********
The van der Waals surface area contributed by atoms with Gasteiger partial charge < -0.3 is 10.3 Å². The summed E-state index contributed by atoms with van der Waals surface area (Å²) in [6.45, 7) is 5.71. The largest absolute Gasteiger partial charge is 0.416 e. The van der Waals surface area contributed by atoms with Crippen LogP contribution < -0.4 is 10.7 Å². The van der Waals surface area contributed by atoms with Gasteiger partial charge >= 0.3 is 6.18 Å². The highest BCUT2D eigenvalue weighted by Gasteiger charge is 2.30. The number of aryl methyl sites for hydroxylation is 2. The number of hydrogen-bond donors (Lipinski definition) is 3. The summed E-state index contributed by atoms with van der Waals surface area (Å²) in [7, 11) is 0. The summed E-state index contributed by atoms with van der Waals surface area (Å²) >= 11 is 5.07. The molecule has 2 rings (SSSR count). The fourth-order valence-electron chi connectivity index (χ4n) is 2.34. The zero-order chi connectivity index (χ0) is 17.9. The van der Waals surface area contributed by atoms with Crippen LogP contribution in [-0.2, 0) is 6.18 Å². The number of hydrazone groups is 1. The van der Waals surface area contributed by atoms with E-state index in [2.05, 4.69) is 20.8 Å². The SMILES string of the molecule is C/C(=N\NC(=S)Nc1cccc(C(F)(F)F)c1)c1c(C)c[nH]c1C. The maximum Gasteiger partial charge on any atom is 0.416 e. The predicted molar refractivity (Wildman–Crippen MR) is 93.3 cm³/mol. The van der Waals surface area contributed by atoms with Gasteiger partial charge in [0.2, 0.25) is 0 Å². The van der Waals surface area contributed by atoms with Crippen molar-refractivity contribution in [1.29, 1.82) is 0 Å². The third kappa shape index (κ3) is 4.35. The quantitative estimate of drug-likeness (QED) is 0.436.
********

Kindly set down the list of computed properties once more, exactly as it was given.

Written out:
The van der Waals surface area contributed by atoms with Gasteiger partial charge < -0.3 is 10.3 Å². The summed E-state index contributed by atoms with van der Waals surface area (Å²) in [6.45, 7) is 5.71. The largest absolute Gasteiger partial charge is 0.416 e. The van der Waals surface area contributed by atoms with Crippen LogP contribution < -0.4 is 10.7 Å². The van der Waals surface area contributed by atoms with Gasteiger partial charge >= 0.3 is 6.18 Å². The highest BCUT2D eigenvalue weighted by Gasteiger charge is 2.30. The number of aryl methyl sites for hydroxylation is 2. The number of hydrogen-bond donors (Lipinski definition) is 3. The summed E-state index contributed by atoms with van der Waals surface area (Å²) in [7, 11) is 0. The summed E-state index contributed by atoms with van der Waals surface area (Å²) >= 11 is 5.07. The molecule has 2 rings (SSSR count). The fourth-order valence-electron chi connectivity index (χ4n) is 2.34. The zero-order chi connectivity index (χ0) is 17.9. The van der Waals surface area contributed by atoms with Crippen LogP contribution in [-0.2, 0) is 6.18 Å². The number of hydrazone groups is 1. The van der Waals surface area contributed by atoms with E-state index in [2.05, 4.69) is 20.8 Å². The SMILES string of the molecule is C/C(=N\NC(=S)Nc1cccc(C(F)(F)F)c1)c1c(C)c[nH]c1C. The maximum Gasteiger partial charge on any atom is 0.416 e. The predicted molar refractivity (Wildman–Crippen MR) is 93.3 cm³/mol. The van der Waals surface area contributed by atoms with Gasteiger partial charge in [0.2, 0.25) is 0 Å². The van der Waals surface area contributed by atoms with Crippen molar-refractivity contribution in [1.29, 1.82) is 0 Å². The third kappa shape index (κ3) is 4.35. The quantitative estimate of drug-likeness (QED) is 0.436.